Great Ocean Road

Though rated as one of world’s best drives, we weren’t too excited about the Great Ocean Drive, after a disappointing experience in The Road to Hana (Maui, Hawaii), which was also very highly rated. We debated between taking a tour versus us driving till the twelve apostles and back to Melbourne. We delayed the decision until, the only good option was to take a tour.

That morning, after getting some brekkie and coffee, we started on our journey from Melbourne. The first one hour of the journey until we hit the Great Ocean Road was nothing appealing, just agricultural lands and industries along the way. Once we hit the coastal roads, the views dramatically changed from boring landscapes to bright turquoise blue waters crashing the coastline with white beach sands.

Want to see more pictures? Click here.

Split Point Lighthouse

While driving on the Great Ocean Drive, as the road turned around, a majestic, tall, white lighthouse emerged from the cliff. It was the Split Point Lighthouse, and that’s where we were going to make our first stop. No wonder it is popularly called “The White Queen”.

A short uphill walk led us to up to the 34 meters fall white lighthouse perched on the coast with deep blue waters in the background and majestic rocks by the peninsula.

The most prominent rocks are the Eagle Rock and Table Rock, adding all the drama one needs to perturb you from the far-stretching monotonous view of the ocean waters. To one side of the viewpoint is the Witch Rock, not sure why it is named so. Nevertheless, the entire place was brilliant!

Great Ocean Road Memorial Arch

This is a historic spot marking the beginning of the Great Ocean Road and its a very popular sport for pictures. We continued our drive to stop for lunch at Koala Café.

Feeding parrots by the Koala Café

Parrot on me
Parrot on me

While burgers were being prepared, we walked around the campgrounds nearby to see beautiful, bright colored parrots. Initially there were just two parrots perched up somewhere high up in the tree branches. We picked some leftover bird food from the ground, birds came swooping down and comfortably landed on our hands to eat the food. These birds were so flamboyant with bright shades of orange, blue and green. We walked around a bit in the campgrounds, hoping to spot a few koalas in the wild, but in vain.

Hike among the tall redwood trees in Port Campbell National Park

No doubt, California boasts itself of the tallest redwood trees in the world. The Port Campbell National Park is proud of its tallest flowering plants in the world. The short and easy hike through this forest was a nice break and refresher from the long drive along the Great Ocean Road.

This was a good chance to stretch ourselves, breathe in some fresh, cool air and walk amidst greenery.

Climb down the Gibson Steps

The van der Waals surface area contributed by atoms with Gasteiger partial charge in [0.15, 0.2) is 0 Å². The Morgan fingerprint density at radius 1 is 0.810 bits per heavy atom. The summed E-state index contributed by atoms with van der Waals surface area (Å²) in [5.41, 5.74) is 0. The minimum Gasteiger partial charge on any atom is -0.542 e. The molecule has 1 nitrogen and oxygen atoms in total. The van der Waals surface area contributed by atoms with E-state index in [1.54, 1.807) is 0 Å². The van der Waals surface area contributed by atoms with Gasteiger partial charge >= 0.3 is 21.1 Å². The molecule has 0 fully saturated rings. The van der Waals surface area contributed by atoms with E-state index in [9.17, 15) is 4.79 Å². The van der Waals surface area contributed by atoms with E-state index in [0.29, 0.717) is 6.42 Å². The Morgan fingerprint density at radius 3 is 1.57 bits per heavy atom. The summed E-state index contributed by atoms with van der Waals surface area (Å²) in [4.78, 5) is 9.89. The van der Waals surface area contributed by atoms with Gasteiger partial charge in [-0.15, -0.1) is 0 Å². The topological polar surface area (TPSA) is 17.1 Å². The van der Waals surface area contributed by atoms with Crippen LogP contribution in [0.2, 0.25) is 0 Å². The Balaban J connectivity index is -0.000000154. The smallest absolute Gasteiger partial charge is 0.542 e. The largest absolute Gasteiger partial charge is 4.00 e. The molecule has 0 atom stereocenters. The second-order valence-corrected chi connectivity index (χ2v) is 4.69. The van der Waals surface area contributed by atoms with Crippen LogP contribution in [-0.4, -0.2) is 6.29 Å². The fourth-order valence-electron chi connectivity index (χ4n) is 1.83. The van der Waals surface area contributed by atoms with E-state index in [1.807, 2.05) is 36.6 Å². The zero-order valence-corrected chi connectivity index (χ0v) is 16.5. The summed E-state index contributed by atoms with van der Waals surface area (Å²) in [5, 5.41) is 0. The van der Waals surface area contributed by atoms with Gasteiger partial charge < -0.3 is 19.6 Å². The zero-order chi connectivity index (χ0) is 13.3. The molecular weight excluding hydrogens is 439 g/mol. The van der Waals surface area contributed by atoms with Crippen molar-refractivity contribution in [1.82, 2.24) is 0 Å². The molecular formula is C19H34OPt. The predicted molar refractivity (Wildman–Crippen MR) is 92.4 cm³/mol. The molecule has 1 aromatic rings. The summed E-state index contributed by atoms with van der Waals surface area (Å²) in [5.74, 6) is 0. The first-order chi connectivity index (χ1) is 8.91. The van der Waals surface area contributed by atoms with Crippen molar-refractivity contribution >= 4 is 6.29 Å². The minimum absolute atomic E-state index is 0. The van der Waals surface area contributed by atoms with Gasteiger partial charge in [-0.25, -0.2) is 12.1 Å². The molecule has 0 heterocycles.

Named after the Gibson family that first settled in this neighborhood, the Gibson Steps is a stairway of 99 steps that take you down to the beach. Easy to walk down, while enjoying the ocean and the tall rock stacks nearby. Seems like a popular fishing zone because I noticed a couple of people with their fishing rods. Climbing down and up 99 stairs is certainly not a cakewalk, but it is all worth it!

Had to Jump!

Loch Gorge and Razorback Peninsula

Razorback peninsula is a perfect example of the action of strong waves crashing against the peninsula, erosion of the peninsula and the limestone formations around these rocks.

Loch Gorge is beautiful by itself, but learning about the historical significance of this place makes you appreciate it even more.

Loch Gorge

In the 1800s, a vessel from Scotland, carrying 54 people was close to completing its 3 months journey to immigrate into Australia. When they were just a day or two away from reaching Melbourne, the ship crashed against one of the rocks near Loch George, sinking in just 12 minutes. Only two survived, Tom and Eva who swam to the Loch George and spent the night there, to be rescued by the farmers the next day.

Sunset at 12 Apostles

Should technically be called Eight Apostles…

buy print

Perhaps it is about time to change the name, because there are just 8 apostles now. And not all the 8 rock stacks can be seen from the lookout points because they are hidden behind the headlands.

Now you can see 2 of the recently collapsed apostles which just look like some rocks on the ocean floor. With the erosion happening by 2 centimeters ever years, in a few hundred years, all the remaining apostles will gradually crash into the ocean bed.

We were so happy that we watched the sunset from here; it was something that we’ve been waiting for, ever since we planned this trip to Australia.

We fell asleep on the drive back to Melbourne. Exhausting but a beautiful drive!

Loading Facebook Comments ...

Leave a Reply